The Grand Inquisitor 2
We are finally getting to the heart of the matter. Michael Totten wrote in response to an Andrew Sullivan post:
I won’t climb down an inch in my opposition to torture. And I’m not talking about make-believe “torture,” I mean real actual torture, the kind Andrew Sullivan is talking about here:
Let's retire at the start the notion that the only torture that has been used by the U.S. has been against known members of al Qaeda. This is not true. Many innocent men and boys were raped, brutally beaten, crucified for hours (a more accurate term than put in "stress positions"), left in their own excrement, sodomized, electrocuted, had chemicals from fluorescent lights poured on them, forced to lie down on burning metal till they were unrecognizable from burns - all this in Iraq alone, at several prisons as well as Abu Ghraib. I spent a week reading all the official reports over Christmas for a forthcoming review essay. Abu Ghraib is but one aspect of a pervasive pattern of torture and abuse that, in my view, is only beginning to sink in.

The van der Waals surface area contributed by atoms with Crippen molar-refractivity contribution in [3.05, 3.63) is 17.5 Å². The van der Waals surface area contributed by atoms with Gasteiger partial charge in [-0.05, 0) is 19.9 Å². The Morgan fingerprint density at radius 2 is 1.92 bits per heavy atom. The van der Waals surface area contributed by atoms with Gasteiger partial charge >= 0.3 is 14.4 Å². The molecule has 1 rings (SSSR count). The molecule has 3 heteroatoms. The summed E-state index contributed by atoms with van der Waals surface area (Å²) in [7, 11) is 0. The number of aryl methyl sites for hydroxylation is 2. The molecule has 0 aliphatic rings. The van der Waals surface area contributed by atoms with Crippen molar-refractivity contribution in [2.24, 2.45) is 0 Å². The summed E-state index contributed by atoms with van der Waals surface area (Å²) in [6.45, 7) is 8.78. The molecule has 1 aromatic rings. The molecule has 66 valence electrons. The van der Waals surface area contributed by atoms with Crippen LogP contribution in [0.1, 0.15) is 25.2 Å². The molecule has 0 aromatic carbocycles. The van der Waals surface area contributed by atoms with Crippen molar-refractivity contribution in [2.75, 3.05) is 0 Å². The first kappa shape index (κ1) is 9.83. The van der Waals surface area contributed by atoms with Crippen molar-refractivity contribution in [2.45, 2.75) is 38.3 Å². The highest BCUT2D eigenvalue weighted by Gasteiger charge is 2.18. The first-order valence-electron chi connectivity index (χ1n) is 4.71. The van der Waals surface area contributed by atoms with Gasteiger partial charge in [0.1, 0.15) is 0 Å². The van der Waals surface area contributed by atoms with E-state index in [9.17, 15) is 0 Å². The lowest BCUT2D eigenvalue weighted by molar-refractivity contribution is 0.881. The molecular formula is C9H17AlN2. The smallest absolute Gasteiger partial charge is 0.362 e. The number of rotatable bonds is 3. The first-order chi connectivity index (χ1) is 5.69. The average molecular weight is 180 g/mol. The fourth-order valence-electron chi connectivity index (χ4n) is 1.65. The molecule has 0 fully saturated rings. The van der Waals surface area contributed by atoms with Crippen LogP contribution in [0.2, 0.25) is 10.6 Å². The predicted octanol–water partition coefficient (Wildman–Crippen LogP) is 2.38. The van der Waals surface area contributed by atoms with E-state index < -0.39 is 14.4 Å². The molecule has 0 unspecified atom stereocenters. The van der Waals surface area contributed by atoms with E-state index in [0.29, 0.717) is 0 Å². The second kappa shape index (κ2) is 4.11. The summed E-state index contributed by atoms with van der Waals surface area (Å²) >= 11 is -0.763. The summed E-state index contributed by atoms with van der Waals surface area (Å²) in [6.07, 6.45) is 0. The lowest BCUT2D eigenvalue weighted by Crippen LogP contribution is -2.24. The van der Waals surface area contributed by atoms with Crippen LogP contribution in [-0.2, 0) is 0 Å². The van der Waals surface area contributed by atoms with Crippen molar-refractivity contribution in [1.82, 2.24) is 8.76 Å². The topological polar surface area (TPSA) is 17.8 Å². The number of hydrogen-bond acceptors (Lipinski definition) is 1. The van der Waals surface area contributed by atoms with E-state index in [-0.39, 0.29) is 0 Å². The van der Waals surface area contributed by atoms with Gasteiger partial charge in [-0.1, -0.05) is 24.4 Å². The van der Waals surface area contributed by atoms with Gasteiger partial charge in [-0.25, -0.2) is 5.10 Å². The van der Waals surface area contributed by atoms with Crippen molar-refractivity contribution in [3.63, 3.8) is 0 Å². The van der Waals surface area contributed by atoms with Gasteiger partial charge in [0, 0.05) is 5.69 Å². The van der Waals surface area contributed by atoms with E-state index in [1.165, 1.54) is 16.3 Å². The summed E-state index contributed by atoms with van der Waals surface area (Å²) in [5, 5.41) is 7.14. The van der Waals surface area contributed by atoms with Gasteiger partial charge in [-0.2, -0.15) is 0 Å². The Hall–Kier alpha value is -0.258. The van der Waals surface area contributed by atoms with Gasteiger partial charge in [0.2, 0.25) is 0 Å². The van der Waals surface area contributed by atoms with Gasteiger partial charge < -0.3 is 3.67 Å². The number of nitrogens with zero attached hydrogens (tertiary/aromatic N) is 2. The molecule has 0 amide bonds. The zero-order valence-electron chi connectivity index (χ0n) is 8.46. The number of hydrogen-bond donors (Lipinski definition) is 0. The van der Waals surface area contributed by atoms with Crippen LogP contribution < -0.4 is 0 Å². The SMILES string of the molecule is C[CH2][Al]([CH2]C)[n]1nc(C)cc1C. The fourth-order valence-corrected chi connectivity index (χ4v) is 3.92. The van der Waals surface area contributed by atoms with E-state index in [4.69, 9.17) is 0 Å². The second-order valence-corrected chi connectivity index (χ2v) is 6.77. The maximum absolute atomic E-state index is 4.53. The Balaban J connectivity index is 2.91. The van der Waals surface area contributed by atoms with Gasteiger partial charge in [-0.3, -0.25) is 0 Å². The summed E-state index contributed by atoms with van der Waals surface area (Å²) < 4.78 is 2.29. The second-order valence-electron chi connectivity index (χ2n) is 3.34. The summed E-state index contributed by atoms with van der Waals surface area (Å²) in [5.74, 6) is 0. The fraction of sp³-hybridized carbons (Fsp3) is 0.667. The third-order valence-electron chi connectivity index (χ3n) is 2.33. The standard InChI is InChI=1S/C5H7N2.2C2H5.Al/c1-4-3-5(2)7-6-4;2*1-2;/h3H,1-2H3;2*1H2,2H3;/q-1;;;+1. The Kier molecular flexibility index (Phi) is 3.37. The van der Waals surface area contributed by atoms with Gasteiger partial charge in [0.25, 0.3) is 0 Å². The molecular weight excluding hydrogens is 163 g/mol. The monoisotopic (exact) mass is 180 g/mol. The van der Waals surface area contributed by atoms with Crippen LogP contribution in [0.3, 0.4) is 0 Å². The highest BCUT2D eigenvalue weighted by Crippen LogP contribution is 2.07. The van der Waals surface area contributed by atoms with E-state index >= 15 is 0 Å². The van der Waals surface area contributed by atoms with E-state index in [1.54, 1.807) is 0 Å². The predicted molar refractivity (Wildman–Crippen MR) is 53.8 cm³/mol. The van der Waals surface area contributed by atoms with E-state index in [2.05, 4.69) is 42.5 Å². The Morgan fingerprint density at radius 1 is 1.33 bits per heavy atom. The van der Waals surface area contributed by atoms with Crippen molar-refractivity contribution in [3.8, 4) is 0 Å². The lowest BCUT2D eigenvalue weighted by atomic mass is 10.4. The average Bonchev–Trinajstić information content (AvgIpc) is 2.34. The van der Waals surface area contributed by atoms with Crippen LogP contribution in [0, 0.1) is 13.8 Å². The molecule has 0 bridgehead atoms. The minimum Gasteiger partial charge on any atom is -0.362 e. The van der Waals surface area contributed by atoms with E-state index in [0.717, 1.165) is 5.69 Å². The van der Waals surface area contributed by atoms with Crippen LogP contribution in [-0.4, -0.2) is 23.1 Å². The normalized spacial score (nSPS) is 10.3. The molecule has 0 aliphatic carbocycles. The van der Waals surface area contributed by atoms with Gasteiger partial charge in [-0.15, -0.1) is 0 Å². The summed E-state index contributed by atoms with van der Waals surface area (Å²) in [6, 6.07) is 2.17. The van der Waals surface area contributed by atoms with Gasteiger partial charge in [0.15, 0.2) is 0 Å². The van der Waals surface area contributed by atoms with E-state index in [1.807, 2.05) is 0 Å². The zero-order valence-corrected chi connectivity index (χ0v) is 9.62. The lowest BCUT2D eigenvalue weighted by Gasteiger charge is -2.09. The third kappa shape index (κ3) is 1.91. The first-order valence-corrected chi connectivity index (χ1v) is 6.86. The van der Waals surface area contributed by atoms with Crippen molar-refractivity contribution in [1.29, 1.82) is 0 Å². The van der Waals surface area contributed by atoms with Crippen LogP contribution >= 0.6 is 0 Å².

If someone were to ask me where I think we ought to draw the line while interrogating prisoners, I couldn’t answer. I don’t know. A question like that isn’t exactly a no-brainer. Reasonable people can argue about it and, most likely, come up with a reasonable compromise. But I will say this: raping, electrocuting, and crucifying boys (or girls or adults or anyone else) absolutely is over the line.
Although Michael Totten claims he can't draw the line on interrogating prisoners he plainly knows where to start. Most people would agree that the acts described above are torture; that they are abhorrent to national values and anyone guilty of perpretrating them should be punished. These are the acts which should be ruthlessly proscribed in clear and pointed distinction from activities like putting panties over people's heads, playing loud music, forcing suspects to drink whiskey to loosen their tongues or imposing sleep deprivation. By having the moral sense to recognize torture so clearly Mr. Totten rescues us from being blinded by the merely legal perspective. Michael Ledeen points out that the most questionable interrogation method of all is process called rendition, which is unlikely to be examined by the committee examining Mr. Gonzalez.